Our take: U.S. military chaplains say stable marriages make for a strong military. To help support marriages, programs like Strong Bonds, which was started in Hawaii by a chaplain, were initiated to help soldiers and their wives maintain a solid relationship and to address persistent issues soldiers face that can affect marriages, like PTSD, drug use and depression, as well as the amount of time spent apart during deployment.

A strong U.S. military depends on more than just high-tech equipment and highly trained soldiers; it also depends on soldiers having a stable marriage, according to military chaplains.

Strong Bonds is a program that began in Hawaii over a decade ago when a brigade chaplain and his commanders realized that soldiers needed a way to receive help with their marriages. Although it started at a grassroots level, Strong Bonds has helped over 160,000 soldiers and their family members through over 2,600 events last year.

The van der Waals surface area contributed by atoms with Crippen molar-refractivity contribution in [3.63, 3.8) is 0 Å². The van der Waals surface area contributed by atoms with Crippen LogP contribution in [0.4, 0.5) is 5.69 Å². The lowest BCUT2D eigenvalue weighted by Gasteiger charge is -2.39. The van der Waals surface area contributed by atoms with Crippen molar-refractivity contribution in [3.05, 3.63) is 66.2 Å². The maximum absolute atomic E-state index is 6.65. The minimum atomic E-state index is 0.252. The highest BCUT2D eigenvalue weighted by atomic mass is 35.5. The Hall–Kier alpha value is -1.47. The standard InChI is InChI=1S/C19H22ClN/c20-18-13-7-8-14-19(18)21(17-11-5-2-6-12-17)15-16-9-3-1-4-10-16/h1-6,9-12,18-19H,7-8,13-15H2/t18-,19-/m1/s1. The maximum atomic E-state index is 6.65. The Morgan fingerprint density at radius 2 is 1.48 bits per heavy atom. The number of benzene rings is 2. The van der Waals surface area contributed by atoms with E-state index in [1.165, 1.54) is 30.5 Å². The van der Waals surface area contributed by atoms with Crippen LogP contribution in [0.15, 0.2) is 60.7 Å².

"In order to have a strong army, we also need to have strong families," Lt. Col. Carleton Birch, a Strong Bonds chaplain and spokesperson, told CP.

A report released jointly by the U.S. Department of Defense and Department of the Treasury in February says there are over 600,000 civilian spouses of active duty service members. These couples have been married, on average, for just under eight years, and 72 percent of them have children.

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